Monday, 5 January 2009


It's been a cold but beautiful day at Hollyford today. I've missed the view, things are changing in the countryside. Marky Mark was feeling the cold after his month in the sunshine - ha ha, no sympathy! It was so good to see him.

We got the roof on the little shed and sorted it out so that tonight there's Hollyford clay slip drying out in a makeshift rack. There's still a lot to do, but at least the clay prep now has a designated space.

There was quite a bit of work in progress left covered in polythene over the festive period, so I had slipping to do today too.

This is a black slip, I'll pour a green slip over it tomorrow. Looks like the slip needs to be sieved, there are a few extra little lumps on there that shouldn't be, oh well, you don't get much for free these days.

This jug had a coat of black slip last year, then a covering of white slip today, with a floral design drawn through to reveal the layer beneath.

There were two puzzle jugs under wraps too. My head was a bit all over the place just before Christmas, I really should have finished these then, but I was so burned out and in need of a break after last year's busy schedule, that I just wrapped them up in poly bags and left them. I assembled them today and they'll get their holes and deco tomorrow.

Now I need to make a lot of pots very quickly - two weeks to make a kiln load of pots, so busy busy with some urgency. I feel more inspired than I did last week, hopefully the sight on new wet pots on the shelves tomorrow will get me excited and thus, motivated - it has to!

And speaking of shelves, this picture is for my buddy Paul Jessop. He's been asking how different potters go about sorting out their shelving. Mine is very simple, just shelves with short boards of about 3'6" in length that I slide on to my racks. There's little point in me having longer boards, my workshop isn't wide enough to safely manoeuvre anything with more length - plus it saves me straining my poor old back. As the shelves are solid, the boards are just half inch chipboard and that works fine. I also use a lot of little square boards or bats onto which I put individual pots.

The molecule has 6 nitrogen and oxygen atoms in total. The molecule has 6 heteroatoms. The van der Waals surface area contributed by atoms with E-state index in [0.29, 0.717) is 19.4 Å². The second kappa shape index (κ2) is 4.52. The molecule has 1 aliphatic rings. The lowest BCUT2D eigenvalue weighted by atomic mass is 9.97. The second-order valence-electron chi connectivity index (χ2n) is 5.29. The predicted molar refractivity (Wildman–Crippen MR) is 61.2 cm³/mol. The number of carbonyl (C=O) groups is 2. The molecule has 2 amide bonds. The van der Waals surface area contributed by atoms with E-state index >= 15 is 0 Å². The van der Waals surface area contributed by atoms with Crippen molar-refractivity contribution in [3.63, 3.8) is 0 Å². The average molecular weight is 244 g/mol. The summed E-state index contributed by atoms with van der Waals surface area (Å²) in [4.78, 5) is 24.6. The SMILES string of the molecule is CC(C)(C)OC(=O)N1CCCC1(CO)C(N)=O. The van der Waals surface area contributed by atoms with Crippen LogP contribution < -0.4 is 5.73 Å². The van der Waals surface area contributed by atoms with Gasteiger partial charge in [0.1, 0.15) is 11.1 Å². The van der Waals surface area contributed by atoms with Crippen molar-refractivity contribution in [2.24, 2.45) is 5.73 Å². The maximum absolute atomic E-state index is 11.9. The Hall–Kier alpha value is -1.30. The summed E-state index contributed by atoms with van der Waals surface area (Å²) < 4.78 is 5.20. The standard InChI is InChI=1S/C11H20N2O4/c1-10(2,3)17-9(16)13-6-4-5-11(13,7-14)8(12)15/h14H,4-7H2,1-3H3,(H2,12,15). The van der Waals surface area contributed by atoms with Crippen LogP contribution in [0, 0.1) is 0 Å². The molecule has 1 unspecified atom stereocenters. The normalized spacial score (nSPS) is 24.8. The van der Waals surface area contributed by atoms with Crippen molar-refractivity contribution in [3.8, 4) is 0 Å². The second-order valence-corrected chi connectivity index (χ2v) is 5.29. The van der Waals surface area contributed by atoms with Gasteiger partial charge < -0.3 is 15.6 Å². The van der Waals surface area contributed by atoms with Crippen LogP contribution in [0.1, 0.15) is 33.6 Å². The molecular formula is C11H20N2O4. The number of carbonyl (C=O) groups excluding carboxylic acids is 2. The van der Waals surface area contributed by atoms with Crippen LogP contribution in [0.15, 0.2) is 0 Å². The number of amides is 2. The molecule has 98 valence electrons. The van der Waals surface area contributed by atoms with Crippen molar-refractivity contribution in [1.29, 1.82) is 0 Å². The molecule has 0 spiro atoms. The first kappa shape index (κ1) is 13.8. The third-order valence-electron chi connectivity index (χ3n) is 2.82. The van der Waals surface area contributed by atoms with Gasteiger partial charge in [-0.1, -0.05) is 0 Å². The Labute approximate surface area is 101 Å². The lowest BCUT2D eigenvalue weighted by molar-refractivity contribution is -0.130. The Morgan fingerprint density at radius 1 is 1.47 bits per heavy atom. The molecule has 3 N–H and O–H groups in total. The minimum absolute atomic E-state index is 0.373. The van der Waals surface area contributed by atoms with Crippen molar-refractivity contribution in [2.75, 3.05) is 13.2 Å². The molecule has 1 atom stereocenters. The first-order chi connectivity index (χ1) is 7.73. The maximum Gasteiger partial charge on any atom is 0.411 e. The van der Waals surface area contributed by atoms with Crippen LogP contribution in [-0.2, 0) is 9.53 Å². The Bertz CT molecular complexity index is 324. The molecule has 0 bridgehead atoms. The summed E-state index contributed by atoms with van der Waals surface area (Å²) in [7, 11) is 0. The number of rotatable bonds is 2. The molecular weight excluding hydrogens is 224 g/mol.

Well, it's good to be back, new pots tomorrow I hope - jugs probably, why not just for a change? - wooohoo, catch you later!


Michael Kline said...

Looks great Doug! I met with Brad Lail today and he told me about his stay with you. And I drooled over the slipware book. It quickly climbed to the top of the list for acquisitions! I almost have enough in my google ads account. Hehehe.

I hope to visit you'all someday.
Be well in the New Year. Best wishes to your family as well!

doug fitch said...

MK, I'd love it if you could make it over here some time. I think Ron is going to make it here this summer which will be really exciting.

I hope Brad makes it back over here some time too.

That Slipware book's wonderful isn't it? I need to buy myself a new copy, I look at it on ebay every day(there are a lot of copies on ebay uk), but can't justify spending just now - but soon. Best wishes to you and yours MK. Who knows I may even get brave enough to venture out of little England and come and see you some time!

Anonymous said...

Hey Mr cool dude Fitch,09 will treat you just fine. You know you make the best earthenware pots in England!

Clay Perry said...

great work, as usual!

paul jessop said...

Happy Potting Doug, Great to see new pots from you streight away this year, thanks for the shelf pics and info, I'm pretty much decided on my game plan now.
Anonymous is right you do make the best Earthernware pots in England.
and it's great you share them with us. it gives us something to aim for.

Gary Rith Pottery Blog said...

much the same here--I didn't do much for several days but then jumped back in Sunday and Monday with greatly renewed vigor, esp. with the pressure of Christmas orders behind me.